Samsung has said that it is working on a software update to its new Galaxy S20 Ultra smartphone to fix issues with its powerful zoom camera.
Ahead of the phone’s release next week, the device’s autofocus feature has been criticised for being unreliable and taking too long to lock onto a subject – if at all.
The camera also shows ‘aggressive image processing’ that results in ‘overbearing skin smoothing’, according to the Verge, causing an unrealistic, digitalised tint.
In response, the company said it is working on a software update to the luxury smartphone, which is due to be released on March 6 with a starting price of £1,199.
The Galaxy S20 Ultra can zoom in up to 100x using a combined optical zoom and an AI-powered digital zoom – however, before it
‘The Galaxy S20 features a ground-breaking, advanced camera system,’ Samsung said in a statement to MailOnline.
‘We are constantly working to optimise performance to deliver the best experience for consumers.
‘As part of this ongoing effort, we are working on a future update to improve the camera experience.’
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The company is yet to acknowledge a specific problem with the camera or a cause, or when the updates will be coming.
Pre-release reviews of the S20 Ultra have highlighted bugs on the camera – including the focus that sometimes won’t focus on a subject at all – as well as a shallow depth of field, meaning a blurry area around the image subject.
‘I ran into some disturbing software bugs while trying out the camera,’ said PC Mag’s Sascha Segan.
‘Focus pulsing is the most annoying – sometimes the focus just doesn’t want to lock, or only locks after clearly trying out a few different focal lengths for a second or two.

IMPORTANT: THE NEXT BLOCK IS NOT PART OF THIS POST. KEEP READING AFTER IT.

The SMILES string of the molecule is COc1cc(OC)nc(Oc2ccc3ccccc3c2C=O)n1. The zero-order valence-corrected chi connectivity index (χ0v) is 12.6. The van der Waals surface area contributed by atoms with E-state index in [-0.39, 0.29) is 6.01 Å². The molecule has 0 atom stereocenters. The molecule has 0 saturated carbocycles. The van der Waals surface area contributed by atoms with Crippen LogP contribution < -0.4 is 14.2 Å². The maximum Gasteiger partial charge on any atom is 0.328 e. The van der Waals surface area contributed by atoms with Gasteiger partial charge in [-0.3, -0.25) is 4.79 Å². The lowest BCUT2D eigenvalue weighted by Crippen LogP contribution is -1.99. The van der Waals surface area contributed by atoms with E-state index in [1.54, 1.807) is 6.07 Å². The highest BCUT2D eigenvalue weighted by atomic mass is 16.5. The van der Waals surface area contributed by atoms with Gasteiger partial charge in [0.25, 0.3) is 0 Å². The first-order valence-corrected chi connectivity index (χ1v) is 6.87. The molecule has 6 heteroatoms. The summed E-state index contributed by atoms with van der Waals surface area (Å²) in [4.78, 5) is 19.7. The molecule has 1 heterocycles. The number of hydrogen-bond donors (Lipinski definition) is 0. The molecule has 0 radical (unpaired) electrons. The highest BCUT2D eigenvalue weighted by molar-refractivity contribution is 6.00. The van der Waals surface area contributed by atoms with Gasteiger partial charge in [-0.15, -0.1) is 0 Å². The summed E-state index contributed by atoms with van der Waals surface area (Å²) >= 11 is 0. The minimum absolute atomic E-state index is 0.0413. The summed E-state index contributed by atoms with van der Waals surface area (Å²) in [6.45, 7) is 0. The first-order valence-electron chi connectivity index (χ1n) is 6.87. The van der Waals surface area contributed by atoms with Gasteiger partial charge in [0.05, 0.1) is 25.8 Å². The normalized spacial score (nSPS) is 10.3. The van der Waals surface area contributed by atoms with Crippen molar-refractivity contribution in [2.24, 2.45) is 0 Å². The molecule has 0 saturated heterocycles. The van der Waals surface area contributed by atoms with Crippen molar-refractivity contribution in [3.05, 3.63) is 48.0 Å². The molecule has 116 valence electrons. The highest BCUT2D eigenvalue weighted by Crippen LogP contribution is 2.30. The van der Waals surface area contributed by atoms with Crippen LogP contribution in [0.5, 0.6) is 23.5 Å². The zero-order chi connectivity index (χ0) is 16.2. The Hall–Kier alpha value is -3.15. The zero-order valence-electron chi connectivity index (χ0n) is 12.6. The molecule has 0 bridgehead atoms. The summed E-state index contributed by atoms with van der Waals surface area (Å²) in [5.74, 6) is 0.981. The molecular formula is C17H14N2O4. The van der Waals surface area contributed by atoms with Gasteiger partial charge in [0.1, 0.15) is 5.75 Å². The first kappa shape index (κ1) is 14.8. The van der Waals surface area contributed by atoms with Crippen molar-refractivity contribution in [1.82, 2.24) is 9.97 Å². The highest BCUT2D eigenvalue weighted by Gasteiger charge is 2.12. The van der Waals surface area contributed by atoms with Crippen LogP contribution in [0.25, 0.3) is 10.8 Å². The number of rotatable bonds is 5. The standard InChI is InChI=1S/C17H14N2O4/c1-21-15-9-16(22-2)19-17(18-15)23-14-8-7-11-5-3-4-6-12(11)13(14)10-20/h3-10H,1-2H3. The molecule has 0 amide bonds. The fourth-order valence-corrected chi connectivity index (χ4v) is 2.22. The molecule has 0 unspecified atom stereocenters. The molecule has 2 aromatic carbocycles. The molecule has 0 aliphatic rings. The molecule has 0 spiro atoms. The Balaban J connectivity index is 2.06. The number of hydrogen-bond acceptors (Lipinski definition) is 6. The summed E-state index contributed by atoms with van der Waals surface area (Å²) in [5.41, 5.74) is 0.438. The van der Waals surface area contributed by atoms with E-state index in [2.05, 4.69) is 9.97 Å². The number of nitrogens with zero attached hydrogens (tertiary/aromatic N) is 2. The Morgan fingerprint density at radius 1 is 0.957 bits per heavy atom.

‘That can be enough to lose a shot.’
Meanwhile, the Verge’s review called the phone’s aggressive image processing and brightening ‘ham-fisted’.
‘The S20 Ultra brings up shadows on faces and sometimes on the whole scene, it tries to adjust white balance differently, and it smooths out skin,’ reviewer Dieter Bohn wrote.
‘Samsung’s algorithms are trying way too hard.’
Another video review comparison of the Galaxy S20 Ultra with Apple’s iPhone 11 Pro Max show the latter focusing on a nearby object with much better clarity.
How bad is the Galaxy S20 Ultra’s focus? Well, it is jumpy vs the iPhone 11 Pro Max. Check this out. #GalaxyS20Ultra pic.twitter.com/3JKVlsRXcZ
— Mark Spoonauer (@mspoonauer) February 27, 2020
The camera feature of the Galaxy S20 Ultra has been much-vaunted by Samsung, which said it ‘opens the door to entirely new experiences that have never been possible on a smartphone’.
The S20 Ultra is one of three models in the new Galaxy S20 range to be released in a week’s time, along with the standard £799 S20 and the £999 S20 Plus.
The high-end S20 Ultra’s camera capabilities are its biggest selling point, which include a whopping 108MP wide lens, a 12MP ultra-wide lens and a 48MP telephoto lens and a DepthVision sensor.
As well as camera issues, privacy concerns have also been raised about the Ultra’s ‘space zoom’ telephoto lens that allows users to zoom in up to 100 times while maintaining a high-quality resolution.
One reviewer called the camera zoom on the S20 Ultra ‘so good it’s basically invasive’, while another expert warned how such technology could be used for ‘nefarious purposes’ such as looking into people’s bedrooms.
‘I would suggest this is being marketed as a new feature to help sell more products, albeit it may just be a gimmick as I doubt the average user require this level of magnification,’ security expert Jake Moore told MailOnline.
Samsung unveiled its three S20 models at its Unpacked event in San Francisco on February 11 along with its first smartphone with its first folding glass screen – the Galaxy Flip.
However, one YouTube reviewer has called into question the truth of samsung update file‘s glass screen claims, due to its susceptibility to scratches from a mere fingernail.
‘Samsung is calling this glass but this display clearly doesn’t have the scratch resistance or structural benefits that customers are expecting from glass,’ said Jerry Rig Everything in his video review.